Towards the top of Carbide Motion you could have radio buttons to switch from Standard to Expert maybe.
I would think you would want to use the BitSetter before you zero Z.
I would think most people put in the bit they are going to use when they zero X, Y, & Z unless it is an odd shape like a V cutter.
Otherwise you would need a tool with a know height. Like a 1/4" rod with a ring on it that only allows it to go into the router or spindle at a known length.
I think that’s a great idea. I get how C3D needs to control the volume of calls and users that claim their spindle “just crashed into their piece didn’t do anything I swear!” - this might help achieve that clear demarcation point. “Expert mode? Don’t cry for help”
I’ve said it before, more then happy if that some file is buried somewhere and requires I go in and edit it to say
expert=1 in the file for it to suppress various warnings or enable some features
I have found the Repetier Host UI much better than the CM UI. I have explained this before, but I guess progress is slow. You can see the RH UI here.
What is not obvious from the image is that each of the six motion areas (X+, X-, Y+, Y-, Z+, Z-) is divided into 3 different bands, from .1 mm to 1 mm to 10 mm. As you move the mouse over the areas, the bands light up to show you what motion would result were you to click at that instant. This is MUCH faster and easier than having to set and reset the Increment values in the CM UI. I hope that some day CM can move forward to where RH was 8 years ago.
thanks for sharing the new changes.
Just curious, after reset, why does the machine need to measure the bit height?
After reset, usually the user will need to load a new file and confirm the zero coordinates for the system and after that the tool length needs to be measured. Not sure what workflow requires forcing a tool measurement at the beginning? you guys are the experts so an opportunity for me to learn a better work flow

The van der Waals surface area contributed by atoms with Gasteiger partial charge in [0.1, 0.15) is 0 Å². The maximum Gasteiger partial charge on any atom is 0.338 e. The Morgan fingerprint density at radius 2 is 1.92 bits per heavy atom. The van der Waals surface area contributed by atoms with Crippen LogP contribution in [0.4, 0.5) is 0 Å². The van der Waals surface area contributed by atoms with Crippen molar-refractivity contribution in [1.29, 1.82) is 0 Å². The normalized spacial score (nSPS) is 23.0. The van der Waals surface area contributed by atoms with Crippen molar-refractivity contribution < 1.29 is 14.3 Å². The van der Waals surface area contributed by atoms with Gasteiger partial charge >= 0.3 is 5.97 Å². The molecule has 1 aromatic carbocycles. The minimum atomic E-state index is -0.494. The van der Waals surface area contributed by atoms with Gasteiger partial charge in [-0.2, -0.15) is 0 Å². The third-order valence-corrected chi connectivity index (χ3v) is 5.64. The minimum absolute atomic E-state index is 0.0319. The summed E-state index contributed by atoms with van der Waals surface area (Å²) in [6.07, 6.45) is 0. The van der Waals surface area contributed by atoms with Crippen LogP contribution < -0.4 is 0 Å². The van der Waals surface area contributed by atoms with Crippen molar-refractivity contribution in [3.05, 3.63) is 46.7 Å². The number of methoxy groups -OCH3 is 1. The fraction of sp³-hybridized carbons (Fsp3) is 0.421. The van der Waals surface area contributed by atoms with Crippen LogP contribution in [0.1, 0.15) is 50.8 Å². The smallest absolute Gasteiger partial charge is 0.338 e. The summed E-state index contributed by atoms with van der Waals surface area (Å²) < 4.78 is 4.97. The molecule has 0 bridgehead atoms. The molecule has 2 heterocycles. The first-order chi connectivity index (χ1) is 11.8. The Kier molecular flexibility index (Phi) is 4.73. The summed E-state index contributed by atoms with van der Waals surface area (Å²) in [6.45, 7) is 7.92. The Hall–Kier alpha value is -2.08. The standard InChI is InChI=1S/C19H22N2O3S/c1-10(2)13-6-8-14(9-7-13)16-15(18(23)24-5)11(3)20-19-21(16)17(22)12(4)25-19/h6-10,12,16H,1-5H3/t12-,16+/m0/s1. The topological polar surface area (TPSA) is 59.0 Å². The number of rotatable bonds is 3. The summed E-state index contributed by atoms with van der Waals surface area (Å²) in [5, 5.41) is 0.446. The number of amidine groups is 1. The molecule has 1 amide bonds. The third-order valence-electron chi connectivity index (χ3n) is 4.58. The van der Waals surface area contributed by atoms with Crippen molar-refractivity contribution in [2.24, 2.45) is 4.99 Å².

Also couple of other comments on bitzero:
I noticed the following when I am setting the zero in the corner mode:
- how does the SW know which size bit is installed? does the size of the bit impact the location of the zero? The issue comes if a vbit is installed as the contact can happen at any height?
- the tools moves to the left, then right, bottom and then top. If the bitzero is set in the lower left corner and then carbide motion moves it further to the left, the bitzero may move slightly, vs if the SW moves it to the right first. Not sure if you tried to measure by moving to the right first and then left, top and then bottom? Just ideas and things i thought might be useful
The machine has to measure the tool length so as to know the initial length for future offsets.
The software doesn’t know what endmill size is installed, trusting to the user to be aware of this and to only change endmills when the user is prompted to, or the user makes a request.
The BitZero should be held in place so that it doesn’t move — usually a careful draping of the cable from it will cause it to be held in place well enough to not move.